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Kimberley Cranbrook men and their children recognized by Lifesaving Society, BC Yukon for actions saving a drowning 3-year old

Kimberley RCMP detachment commander Sgt. Steven Woodcox (centre) presents Jason Sherratt (left) and Chris Pearson (right), and their boys Nixen Sherratt (front left) and Cooper and Cole Pearson with certificates of appreciation for saving the life of a three-year-old girl who nearly drowned in Wasa Lake last July. Paul Rodgers photo.

Kimberley RCMP announced this week that the Lifesaving Society, BC & Yukon has awarded the Silver Medal of Merit to Nixen Sherratt, Cooper Pearson and Cole Pearson, And the Silver Medal of Bravery as well as the Governor’s Gold Award to Kimberley’s Chris Pearson and Cranbrook’s Jason Sherratt. They will receive the awards at the 112th Annual Commonwealth Awards for Honour and Rescue on March 9 at the Fairmont Hotel in Vancouver.

The award is being presented because of their actions in saving the life of a three-year-old girl who nearly drowned in Wasa Lake last July.

READ: Kimberley RCMP recognize Kootenay men who saved girl from drowning

They were also recognized for their bravery by the Kimberley RCMP Detachment last summer.

Sherratt and his son Nixen, and Pearson with his two boys Cole and Cooper were out at Wasa Lake for a boys day. They were all playing football on the beach and then Pearson offered to take Cooper out on his aluminum boat, but as soon as they got out, it died, so they had to row it back to shore.

“We were just kind of tinkering with it, the boys kind of took off and went and played with other kids on the beach,” Sherratt told the Bulletin last summer. “Then Coop and Nix just came barreling down the beach towards us and started screaming that there was a little girl drowning. At first we thought they were just pulling our leg, like no she looks fine, because we could see a little girl standing by the water screaming, then they pointed out into the water and they were like, ‘no, look.’”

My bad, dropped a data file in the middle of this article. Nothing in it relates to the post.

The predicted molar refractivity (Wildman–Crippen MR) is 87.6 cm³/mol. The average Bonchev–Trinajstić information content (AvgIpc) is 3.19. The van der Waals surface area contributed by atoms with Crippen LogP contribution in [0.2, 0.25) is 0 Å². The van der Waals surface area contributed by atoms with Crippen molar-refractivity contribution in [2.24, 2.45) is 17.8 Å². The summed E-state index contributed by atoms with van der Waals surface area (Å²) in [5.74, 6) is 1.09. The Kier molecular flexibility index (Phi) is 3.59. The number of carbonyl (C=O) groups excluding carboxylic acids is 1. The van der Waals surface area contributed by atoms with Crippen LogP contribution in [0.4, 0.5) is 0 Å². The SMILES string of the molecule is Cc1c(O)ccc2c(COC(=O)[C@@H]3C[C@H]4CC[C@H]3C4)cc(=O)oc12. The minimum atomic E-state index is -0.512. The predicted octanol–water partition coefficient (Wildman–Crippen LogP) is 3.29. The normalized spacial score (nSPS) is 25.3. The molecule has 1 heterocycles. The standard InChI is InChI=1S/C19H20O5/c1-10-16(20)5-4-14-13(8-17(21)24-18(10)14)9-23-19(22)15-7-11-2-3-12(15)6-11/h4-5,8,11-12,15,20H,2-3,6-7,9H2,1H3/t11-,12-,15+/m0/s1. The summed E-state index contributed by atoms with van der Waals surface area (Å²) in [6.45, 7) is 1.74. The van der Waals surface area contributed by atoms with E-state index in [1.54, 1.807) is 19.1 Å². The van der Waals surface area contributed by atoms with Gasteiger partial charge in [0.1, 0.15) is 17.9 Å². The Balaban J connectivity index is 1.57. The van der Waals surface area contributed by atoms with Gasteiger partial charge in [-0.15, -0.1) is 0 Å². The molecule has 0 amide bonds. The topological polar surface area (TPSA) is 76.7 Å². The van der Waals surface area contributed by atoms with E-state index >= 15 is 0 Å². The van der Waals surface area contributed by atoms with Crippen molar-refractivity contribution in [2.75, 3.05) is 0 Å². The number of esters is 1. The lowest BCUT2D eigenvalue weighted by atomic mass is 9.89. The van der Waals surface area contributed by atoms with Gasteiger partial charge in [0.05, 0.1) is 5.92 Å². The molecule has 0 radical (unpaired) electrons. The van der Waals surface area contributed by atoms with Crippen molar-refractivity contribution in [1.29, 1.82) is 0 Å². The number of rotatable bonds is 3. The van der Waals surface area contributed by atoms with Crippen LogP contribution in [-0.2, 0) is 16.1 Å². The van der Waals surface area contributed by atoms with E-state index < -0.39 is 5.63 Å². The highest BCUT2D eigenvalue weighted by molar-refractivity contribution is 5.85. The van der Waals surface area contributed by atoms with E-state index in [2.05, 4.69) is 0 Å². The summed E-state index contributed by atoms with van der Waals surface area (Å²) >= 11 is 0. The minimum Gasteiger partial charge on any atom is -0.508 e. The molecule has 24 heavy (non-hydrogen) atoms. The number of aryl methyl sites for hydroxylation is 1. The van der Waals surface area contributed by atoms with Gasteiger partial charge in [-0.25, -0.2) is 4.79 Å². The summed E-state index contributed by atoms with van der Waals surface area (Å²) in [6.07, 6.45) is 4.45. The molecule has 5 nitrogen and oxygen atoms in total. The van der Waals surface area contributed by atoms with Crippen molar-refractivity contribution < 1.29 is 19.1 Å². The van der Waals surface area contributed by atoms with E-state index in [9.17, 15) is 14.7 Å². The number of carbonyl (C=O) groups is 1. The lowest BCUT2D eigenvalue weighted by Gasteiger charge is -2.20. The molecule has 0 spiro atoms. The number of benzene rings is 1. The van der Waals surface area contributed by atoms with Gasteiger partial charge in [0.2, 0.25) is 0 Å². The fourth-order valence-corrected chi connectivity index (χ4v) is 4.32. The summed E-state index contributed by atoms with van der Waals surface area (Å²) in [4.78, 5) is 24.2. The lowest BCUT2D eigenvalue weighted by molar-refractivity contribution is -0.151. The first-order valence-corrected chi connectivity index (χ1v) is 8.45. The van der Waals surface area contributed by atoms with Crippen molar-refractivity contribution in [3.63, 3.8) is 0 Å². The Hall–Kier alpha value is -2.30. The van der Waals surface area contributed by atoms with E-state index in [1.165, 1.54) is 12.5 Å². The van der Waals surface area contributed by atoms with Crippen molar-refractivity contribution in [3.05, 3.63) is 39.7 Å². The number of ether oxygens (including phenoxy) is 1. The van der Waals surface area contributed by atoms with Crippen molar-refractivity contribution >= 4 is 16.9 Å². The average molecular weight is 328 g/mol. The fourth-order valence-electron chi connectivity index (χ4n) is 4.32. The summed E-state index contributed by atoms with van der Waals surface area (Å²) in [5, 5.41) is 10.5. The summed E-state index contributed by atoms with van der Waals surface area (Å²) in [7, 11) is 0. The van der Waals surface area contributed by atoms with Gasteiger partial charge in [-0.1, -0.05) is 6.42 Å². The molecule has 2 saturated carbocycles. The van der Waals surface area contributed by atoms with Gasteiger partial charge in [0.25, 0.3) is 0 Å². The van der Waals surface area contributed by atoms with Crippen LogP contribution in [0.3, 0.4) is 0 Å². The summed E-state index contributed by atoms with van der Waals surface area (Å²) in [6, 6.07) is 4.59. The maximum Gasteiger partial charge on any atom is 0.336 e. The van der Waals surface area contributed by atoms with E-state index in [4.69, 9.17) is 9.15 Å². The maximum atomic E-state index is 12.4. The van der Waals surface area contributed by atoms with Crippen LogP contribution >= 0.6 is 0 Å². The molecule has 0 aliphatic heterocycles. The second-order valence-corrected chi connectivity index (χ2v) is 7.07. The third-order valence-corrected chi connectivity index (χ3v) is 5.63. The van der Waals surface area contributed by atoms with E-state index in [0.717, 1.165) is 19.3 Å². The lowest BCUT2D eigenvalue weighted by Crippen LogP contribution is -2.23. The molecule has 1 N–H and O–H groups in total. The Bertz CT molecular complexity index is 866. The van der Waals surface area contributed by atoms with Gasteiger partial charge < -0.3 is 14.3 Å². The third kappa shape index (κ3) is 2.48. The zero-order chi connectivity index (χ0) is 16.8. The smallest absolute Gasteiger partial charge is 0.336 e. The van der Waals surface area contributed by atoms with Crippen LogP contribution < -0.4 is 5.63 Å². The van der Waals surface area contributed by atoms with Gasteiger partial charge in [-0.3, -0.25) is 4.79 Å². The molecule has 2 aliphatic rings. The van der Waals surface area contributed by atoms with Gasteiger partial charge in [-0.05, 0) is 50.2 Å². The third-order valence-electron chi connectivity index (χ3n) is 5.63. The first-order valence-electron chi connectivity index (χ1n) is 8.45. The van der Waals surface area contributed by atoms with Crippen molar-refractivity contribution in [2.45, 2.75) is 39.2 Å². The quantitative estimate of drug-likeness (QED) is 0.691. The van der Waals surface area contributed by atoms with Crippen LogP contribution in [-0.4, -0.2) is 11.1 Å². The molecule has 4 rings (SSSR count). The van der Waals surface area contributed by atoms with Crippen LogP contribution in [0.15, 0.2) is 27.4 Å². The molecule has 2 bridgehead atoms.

Sherratt said they lookd out and all they could just see a little bathing suit rolling in the waves, and they realized the boys were telling the truth. They then saw the girl’s dad running down the beach towards them.

“Chris actually yelled at me and said, ‘I think that guy’s going to be gassed when he gets there buddy, we gotta go in too.’ We just ditched and ran into the water too and it was good thing we did, because he was gassed when he got there, and he was going down trying to hold her.”

Pearson picked her up and the two of them were passing her back and forth as they were swimming back to shore. Once Sherratt could get his feet on the ground he took her, held her up and put her in the choked position for infants, laying her on her side and smacking her on the back to try and get water out of her lungs as he was coming out of the water.

“As we got to the beach we put her down on the sand and it was crazy, she was blue. It was super scary,” Sherratt said.

“I just started CPR right away. Chris ran down the beach yelling for anybody who had a cell phone to call 911, he was rounding up, getting all the kids away from the girl, because he saw what I saw, it was not good. She didn’t look alive at all.”

The girl was sent to Vancouver for treatment and is now doing well.

Pearson and Sherratt both said at the time that the experience highlights how important having First Aid certification is.

With files from Paul Rodgers.

Carolyn Grant

About the Author: Carolyn Grant

I have been with the Kimberley Bulletin since 2001 and have enjoyed every moment of it.
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